Endowment Effect

The Endowment Effect is a hypothesis stating that a person’s willingness to accept compensation for a good is greater than their willingness to pay for the good once their property right has been established. Once an object has been claimed, foregoing it or losing it feels like a loss, and because humans are loss-aversive, people are willing to pay more to keep an item already in their possession than they are willing to pay to obtain a similar item that is not already in their possession. The term “endowment effect” was first used by the economist Richard Thaler in reference to the under-weighting of opportunity costs, as well as the inertia introduced into consumer choice processes when goods included in their endowment became valued at more than goods that were not.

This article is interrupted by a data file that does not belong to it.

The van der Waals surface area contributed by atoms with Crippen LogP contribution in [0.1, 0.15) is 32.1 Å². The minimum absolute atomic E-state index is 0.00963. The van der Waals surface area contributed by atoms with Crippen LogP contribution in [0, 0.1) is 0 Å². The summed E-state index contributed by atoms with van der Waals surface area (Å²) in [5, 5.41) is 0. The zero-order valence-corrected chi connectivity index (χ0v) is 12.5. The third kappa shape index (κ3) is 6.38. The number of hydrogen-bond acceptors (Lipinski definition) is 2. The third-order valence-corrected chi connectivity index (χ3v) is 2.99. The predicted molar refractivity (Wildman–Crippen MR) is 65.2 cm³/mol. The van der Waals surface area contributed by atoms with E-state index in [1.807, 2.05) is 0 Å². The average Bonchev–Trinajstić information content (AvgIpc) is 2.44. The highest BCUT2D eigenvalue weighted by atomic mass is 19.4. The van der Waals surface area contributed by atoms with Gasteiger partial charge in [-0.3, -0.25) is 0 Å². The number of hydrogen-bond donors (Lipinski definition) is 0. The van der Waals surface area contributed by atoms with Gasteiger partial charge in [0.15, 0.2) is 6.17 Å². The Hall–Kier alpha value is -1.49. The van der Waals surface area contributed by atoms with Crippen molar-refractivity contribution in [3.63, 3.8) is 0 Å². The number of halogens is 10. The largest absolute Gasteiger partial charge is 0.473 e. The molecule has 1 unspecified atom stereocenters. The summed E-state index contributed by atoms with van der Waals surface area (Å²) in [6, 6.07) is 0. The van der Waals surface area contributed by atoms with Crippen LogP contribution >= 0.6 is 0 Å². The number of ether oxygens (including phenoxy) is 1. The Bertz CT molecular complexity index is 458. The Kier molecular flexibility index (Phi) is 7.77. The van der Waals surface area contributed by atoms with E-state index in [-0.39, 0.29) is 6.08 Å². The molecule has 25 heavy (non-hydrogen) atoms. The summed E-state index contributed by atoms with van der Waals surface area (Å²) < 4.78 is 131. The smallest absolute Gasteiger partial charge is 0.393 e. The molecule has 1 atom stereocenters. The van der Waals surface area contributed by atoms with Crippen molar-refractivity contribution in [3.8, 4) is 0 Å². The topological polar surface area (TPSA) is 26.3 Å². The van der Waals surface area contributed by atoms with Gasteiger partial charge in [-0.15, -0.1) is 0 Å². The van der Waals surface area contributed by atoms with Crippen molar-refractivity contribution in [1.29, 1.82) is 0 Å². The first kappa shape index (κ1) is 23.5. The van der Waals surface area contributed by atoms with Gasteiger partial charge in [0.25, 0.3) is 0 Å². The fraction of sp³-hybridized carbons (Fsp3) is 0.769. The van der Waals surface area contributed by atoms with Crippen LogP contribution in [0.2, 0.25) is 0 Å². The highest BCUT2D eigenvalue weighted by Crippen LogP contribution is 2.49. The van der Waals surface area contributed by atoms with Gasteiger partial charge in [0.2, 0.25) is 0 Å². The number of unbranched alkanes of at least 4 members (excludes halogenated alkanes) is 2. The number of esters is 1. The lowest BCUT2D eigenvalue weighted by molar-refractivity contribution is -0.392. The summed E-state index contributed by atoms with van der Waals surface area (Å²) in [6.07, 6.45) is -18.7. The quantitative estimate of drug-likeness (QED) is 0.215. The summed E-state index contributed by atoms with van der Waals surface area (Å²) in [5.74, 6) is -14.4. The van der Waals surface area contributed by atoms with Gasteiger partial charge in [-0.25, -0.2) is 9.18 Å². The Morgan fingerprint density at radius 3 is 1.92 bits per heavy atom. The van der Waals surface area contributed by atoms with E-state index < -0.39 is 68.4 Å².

Source:

Thaler, R. (1980). Toward a positive theory of consumer choice. Journal of Economic Behavior and Organization, 1, 39-60.